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Once Upon a Time - Dark Waters - Review



“Dark Waters” was not my favorite Once Upon a Time episode, mostly due to the fact that I couldn’t connect with the story being told in the flashbacks. It felt as though it didn’t add much to the present day drama, aside from giving Hook a stepbrother and a conflict to parallel against his own struggle with fitting in to a family unit. I don’t know if it was the character the episode was focused on or what, but the flashbacks didn’t succeed in adding depth to the present story. We got great visuals with the Nautilus, though I feel Captain Nemo himself was softened a bit. He wasn’t in this story to be a threat to anyone, but we’re so used to seeing the captain as a formidable force of the seven seas that throughout the episode I was expecting a sudden change of heart that never came. The present day plot again is an examination of where our characters stand after all they’ve been through and I still enjoy seeing them work through their conflicts, even though that means for plots to unfold more slowly. However, even with the looming threat of the Evil Queen focusing on obtaining Snow White’s heart, I still feel she isn’t a threat to our heroes. No one, aside from maybe Zelena and even that is up in the air, is being taken in by her manipulations. I feel we need to see her cause some real harm otherwise my interest in the Evil Queen is waning.

As I said, the flashbacks were the weak point in “Dark Waters”. Aside from reestablishing Hook’s stepbrother, mentioned last season, where they occurred in the timeline meant we wouldn’t be getting a fresh take on Hook. By the end of the episode, he still had to have his thirst for revenge to get to where he is now. I felt myself waiting for these scenes to end so the action could continue in the present day. The flashbacks on Once Upon a Time normally succeed in deepening our understanding of a character and fleshing them out more, but in the case of “Dark Waters” I feel that the new details we learned about Hook just didn’t matter.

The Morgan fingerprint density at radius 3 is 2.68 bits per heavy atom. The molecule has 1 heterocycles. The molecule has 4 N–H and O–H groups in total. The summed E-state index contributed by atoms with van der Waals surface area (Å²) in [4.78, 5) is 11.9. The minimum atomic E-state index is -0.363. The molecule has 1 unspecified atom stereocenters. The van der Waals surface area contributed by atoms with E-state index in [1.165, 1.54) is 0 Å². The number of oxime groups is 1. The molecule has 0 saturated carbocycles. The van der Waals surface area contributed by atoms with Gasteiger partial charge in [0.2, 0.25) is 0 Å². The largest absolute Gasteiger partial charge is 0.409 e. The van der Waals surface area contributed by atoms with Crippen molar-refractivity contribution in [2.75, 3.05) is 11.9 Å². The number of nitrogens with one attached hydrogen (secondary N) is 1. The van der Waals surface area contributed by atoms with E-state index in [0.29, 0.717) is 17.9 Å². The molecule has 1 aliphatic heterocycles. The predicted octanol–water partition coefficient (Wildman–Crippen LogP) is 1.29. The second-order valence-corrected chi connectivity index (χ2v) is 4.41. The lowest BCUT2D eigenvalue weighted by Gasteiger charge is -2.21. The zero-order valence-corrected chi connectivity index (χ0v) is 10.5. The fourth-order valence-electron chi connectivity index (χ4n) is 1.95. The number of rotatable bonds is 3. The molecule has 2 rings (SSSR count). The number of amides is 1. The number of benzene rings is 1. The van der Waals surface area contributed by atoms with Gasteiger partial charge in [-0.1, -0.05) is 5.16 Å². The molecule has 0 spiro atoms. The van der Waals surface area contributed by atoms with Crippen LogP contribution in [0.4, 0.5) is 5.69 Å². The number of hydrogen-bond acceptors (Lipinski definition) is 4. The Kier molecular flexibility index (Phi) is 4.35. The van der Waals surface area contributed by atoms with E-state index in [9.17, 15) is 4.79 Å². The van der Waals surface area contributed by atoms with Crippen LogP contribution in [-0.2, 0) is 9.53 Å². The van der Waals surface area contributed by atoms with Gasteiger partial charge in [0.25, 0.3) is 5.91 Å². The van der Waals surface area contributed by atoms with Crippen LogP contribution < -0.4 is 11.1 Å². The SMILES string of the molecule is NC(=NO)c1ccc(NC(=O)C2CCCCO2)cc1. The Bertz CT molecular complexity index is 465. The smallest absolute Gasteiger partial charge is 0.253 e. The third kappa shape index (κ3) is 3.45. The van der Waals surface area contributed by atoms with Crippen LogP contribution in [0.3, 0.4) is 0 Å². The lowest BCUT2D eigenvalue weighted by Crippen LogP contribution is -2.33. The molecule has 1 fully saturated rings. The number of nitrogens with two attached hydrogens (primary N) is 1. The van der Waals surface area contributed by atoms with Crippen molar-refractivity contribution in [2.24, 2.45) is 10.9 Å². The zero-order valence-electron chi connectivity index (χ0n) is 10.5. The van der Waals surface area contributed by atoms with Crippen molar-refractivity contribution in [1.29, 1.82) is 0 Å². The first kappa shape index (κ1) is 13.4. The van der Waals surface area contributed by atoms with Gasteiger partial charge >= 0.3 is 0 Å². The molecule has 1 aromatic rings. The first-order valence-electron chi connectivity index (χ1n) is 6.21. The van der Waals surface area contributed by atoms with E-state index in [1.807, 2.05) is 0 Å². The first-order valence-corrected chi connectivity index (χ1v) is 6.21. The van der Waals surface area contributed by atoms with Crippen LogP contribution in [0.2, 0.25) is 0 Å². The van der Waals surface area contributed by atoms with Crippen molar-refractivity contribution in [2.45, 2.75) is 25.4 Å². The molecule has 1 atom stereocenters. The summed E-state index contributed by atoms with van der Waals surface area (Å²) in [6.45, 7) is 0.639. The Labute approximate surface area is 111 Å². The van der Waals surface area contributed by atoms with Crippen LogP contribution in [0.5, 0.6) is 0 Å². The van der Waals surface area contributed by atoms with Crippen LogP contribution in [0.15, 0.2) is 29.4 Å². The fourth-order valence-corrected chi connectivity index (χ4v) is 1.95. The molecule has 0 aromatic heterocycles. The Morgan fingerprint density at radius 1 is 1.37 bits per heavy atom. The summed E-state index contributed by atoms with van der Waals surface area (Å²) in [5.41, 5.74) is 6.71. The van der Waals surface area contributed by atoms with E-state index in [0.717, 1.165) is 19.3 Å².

I will say all of the visuals surrounding the Nautilus were striking and eye-catching. Despite the danger they were in, Henry even seemed impressed with his surroundings when he first laid eyes on them. I loved the iris window on the submarine, it was a memorable introduction to Nemo’s famous submarine and the CGI with the kraken as well as its design looked great. Even the lighting and the practical sets stood out to me as visually interesting. With Once Upon a Time expanding to include non-fairy tales the show is able to change up the settings and bring together things the audience isn’t used to or hasn’t seen before in the past few seasons. This is breathing new life into the visuals and keeping things interesting for the audience. Also, it was fun to see Hook in the flashback act a bit more pirate-y again, he was an enjoyable villain.

I did enjoy the fact that Henry and Hook spent so much time together in “Dark Waters”. Seeing Henry uneasy about a new addition to the family and the pair of them trying to understand each other through the conflict over the shears came off as a natural conflict. It made sense that Hook didn’t want to “ruin” another family, especially since he knew and respected Henry’s late father, and Henry’s protectiveness of Emma stems not only from his feelings about Emma’s saviorhood being his fault, but also from how hard we’ve seen Emma and Henry work towards being a family. Once Upon a Time isn’t sticking Hook and Henry together and calling it a happy family, they are still awkward and though their bridges are mended for now, they have a long way to go before they can be truly comfortable. The writers are continuing to give Jared Gilmore more to work with and he is holding his own as his character gets more scenes focused on him, not about him. “Dark Waters” displayed the very human story of a family learning to blend together framed in a fantasy situation. While I felt this episode was lacking, I can appreciate Once Upon a Time giving me this type of story, something I, as a long time viewer, have wanted. Also appreciate how candid all the characters were about the shears. It eliminates so much unnecessary sneaking around and conflict when characters just talk to each other.